High profile investor Luke Johnson - the bakery group’s executive chairman and largest shareholder - had been seeking to extend the standstill of its bank facilities which expired on 18 January.
The company has stated that its collapse is the “direct result of the significant fraud”.
In an update on 16 January Patisserie Holdings described the misstatement of its accounts as ‘extensive’ with ‘very significant manipulation of the balance sheet and profit and loss accounts’, including thousands of false entries in to the company’s ledgers.
The directors have appointed partners at KPMG as administrators to the company and its subsidiaries, which include Patisserie Valerie, Philpotts, Baker & Spice, Flour Power City and Druckers – Vienna Patisserie. The company employs 2,500 people in total.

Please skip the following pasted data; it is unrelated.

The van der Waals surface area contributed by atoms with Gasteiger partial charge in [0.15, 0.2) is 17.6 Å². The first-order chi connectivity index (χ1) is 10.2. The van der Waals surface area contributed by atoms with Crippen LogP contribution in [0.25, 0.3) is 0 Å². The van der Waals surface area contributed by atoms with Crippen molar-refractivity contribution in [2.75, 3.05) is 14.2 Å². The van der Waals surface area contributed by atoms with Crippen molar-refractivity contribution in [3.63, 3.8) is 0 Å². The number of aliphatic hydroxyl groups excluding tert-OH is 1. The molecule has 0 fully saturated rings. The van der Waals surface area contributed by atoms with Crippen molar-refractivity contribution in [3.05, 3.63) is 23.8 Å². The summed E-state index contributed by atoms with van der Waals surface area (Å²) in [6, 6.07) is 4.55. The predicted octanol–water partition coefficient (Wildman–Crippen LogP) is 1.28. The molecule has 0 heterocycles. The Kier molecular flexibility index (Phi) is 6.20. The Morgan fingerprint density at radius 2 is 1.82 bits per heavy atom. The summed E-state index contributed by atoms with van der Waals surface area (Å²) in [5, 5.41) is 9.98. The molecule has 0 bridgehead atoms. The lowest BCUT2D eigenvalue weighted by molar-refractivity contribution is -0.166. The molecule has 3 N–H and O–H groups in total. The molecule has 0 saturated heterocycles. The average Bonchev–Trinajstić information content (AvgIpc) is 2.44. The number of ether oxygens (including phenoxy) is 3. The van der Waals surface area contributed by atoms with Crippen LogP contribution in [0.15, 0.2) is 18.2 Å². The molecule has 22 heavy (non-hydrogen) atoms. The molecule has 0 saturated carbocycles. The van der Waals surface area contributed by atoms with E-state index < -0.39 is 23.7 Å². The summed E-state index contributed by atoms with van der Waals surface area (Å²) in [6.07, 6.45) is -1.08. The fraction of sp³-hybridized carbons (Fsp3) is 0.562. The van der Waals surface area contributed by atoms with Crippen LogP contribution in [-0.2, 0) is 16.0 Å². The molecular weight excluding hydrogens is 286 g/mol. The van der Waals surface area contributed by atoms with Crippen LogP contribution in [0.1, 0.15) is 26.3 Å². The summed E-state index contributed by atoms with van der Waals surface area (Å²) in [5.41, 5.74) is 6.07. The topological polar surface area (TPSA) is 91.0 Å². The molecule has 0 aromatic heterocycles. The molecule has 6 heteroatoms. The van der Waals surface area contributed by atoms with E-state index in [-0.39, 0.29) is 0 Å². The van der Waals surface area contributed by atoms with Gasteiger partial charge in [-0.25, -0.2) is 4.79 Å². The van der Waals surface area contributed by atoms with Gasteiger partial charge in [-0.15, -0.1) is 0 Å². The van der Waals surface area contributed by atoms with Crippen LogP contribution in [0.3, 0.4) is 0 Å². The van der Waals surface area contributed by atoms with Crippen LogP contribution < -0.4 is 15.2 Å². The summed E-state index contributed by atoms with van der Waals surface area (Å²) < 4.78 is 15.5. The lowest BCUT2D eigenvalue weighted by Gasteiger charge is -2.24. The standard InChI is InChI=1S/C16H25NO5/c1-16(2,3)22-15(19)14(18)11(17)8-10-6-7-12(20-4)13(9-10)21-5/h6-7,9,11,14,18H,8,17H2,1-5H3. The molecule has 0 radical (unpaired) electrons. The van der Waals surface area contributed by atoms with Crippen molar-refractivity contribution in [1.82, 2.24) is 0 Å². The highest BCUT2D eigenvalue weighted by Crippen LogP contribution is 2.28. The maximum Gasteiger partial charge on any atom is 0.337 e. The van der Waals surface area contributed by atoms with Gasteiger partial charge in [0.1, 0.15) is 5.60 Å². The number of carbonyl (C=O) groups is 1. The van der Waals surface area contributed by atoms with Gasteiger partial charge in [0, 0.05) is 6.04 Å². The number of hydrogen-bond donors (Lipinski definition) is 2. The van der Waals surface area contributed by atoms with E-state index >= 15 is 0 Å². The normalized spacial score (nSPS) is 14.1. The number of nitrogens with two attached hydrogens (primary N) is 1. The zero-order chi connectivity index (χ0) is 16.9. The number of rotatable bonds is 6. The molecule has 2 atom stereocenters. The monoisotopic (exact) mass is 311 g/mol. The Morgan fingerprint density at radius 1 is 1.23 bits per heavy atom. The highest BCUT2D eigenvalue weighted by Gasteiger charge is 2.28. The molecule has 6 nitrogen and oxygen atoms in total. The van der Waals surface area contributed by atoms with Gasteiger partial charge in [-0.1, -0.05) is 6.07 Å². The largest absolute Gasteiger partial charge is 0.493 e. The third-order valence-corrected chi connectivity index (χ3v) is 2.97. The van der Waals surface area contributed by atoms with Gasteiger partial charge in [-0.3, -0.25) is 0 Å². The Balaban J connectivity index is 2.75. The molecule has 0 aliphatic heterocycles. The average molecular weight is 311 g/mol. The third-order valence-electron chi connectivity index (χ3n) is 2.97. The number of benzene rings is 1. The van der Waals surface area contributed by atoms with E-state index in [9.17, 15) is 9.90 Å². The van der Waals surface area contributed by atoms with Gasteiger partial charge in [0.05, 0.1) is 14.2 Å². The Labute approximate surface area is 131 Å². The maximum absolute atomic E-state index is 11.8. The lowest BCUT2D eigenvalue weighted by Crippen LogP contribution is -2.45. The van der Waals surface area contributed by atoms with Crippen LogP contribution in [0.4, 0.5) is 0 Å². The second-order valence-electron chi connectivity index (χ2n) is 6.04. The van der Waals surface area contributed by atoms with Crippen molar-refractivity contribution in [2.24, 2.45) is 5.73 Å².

Johnson ploughed £20m in to the group last year after it uncovered a multi-million-pound black hole in its accounts in October.
According to the announcement, Johnson had personally extended an unsecured, interest-free loan to help ensure that the January wages are paid to all staff working in the ongoing business.
The group's CEO Paul May has since resigned amid the ongoing investigation in to its accounts. He has been replaced by Stephen Francis, who previously helped turnaround meat producer Vion Food Group.